There are at least 900 laboratory confirmed cases in the United States of the H1N1 Influenza or "swine flu." 2,600 people around the world have been hospitalized due to this new strain of the flu virus.
While most cases of H1N1 flu are mild, scammers are trying to cash in on the public's fear of a potential global pandemic by pushing bogus cures and preventative products. Attorney General Dustin McDaniel issued this alert to warn consumers about these fraudulent product pitches.
"People who want to protect themselves from H1N1 should take common sense precautionary measures like washing their hands and covering their mouths when they cough," said McDaniel. "Buying a product -- like a pill or serum or supplement -- that is not approved by the U.S. Food and Drug Administration for treatment of the flu is not only a waste of money, it could be dangerous to your health and the health of your family."
The Food and Drug Administration is working with the Federal Trade Commission to find, investigate and take appropriate criminal or regulatory action against individuals and businesses that are advertising fraudulent flu treatments. Most of the bogus products are being pitched through web sites. Consumers should be wary of buying any type of medicine through the Internet, not just flu treatments, without consulting a doctor first.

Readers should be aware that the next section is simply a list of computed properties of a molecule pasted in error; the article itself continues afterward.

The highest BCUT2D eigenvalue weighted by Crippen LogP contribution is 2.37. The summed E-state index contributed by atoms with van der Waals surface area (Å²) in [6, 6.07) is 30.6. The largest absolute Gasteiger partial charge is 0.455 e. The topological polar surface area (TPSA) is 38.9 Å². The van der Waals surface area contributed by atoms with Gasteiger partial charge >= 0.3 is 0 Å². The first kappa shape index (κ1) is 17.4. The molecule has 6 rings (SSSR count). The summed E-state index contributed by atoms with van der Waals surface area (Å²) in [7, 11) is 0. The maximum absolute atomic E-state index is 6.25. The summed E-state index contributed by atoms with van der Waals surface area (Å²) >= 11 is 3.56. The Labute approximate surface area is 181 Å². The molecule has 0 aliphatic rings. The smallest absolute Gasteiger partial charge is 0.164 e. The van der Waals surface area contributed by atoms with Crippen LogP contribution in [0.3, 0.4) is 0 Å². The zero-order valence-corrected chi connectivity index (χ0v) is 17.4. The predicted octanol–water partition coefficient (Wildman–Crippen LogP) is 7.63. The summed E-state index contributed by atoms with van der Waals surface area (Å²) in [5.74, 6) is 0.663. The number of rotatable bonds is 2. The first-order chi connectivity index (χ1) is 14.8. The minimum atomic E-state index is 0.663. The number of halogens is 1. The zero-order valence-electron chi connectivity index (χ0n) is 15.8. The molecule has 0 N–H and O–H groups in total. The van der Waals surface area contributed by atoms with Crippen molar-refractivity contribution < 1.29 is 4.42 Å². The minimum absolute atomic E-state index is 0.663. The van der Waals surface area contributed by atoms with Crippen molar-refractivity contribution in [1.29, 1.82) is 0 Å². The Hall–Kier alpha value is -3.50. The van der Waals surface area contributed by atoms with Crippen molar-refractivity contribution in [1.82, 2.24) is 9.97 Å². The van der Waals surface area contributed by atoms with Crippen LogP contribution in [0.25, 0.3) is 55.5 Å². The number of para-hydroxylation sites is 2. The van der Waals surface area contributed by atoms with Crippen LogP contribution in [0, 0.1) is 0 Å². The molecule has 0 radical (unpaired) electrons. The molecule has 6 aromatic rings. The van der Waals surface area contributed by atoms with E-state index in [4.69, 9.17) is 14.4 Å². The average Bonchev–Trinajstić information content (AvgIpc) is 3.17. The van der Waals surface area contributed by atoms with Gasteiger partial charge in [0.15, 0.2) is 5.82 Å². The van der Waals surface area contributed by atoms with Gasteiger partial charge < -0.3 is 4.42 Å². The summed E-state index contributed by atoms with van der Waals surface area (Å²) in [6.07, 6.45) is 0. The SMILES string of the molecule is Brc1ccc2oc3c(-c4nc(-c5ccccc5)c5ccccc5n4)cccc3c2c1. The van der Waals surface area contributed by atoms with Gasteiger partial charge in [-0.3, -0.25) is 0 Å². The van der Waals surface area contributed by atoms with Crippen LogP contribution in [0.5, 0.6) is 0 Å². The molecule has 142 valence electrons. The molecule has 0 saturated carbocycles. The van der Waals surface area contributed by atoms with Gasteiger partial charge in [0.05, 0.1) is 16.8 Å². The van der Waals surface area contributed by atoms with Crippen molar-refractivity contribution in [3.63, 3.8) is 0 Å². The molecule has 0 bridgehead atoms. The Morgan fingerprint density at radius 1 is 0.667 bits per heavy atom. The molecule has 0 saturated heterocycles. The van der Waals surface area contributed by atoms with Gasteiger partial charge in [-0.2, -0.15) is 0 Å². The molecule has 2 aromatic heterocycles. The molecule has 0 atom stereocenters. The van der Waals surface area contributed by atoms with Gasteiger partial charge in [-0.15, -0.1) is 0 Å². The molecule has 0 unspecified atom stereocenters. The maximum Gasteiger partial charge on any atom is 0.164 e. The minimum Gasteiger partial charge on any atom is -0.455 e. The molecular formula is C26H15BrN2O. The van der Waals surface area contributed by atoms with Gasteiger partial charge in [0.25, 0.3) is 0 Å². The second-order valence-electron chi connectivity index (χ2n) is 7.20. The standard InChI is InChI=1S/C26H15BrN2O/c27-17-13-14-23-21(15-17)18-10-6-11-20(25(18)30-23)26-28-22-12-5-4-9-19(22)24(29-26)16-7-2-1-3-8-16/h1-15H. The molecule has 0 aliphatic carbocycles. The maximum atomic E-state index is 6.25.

The Public Protection Department of the Attorney General's Office has not received any complaints from Arkansas consumers about fake H1N1 flu products; however, if you have a complaint or would like more information on this scam or about purchasing medicines on the Internet generally, you can log onto the Attorney General's Web site, www.ArkansasAG.gov or call the Public Protection Department at 501-682-2341 or 800-482-8982, toll-free statewide.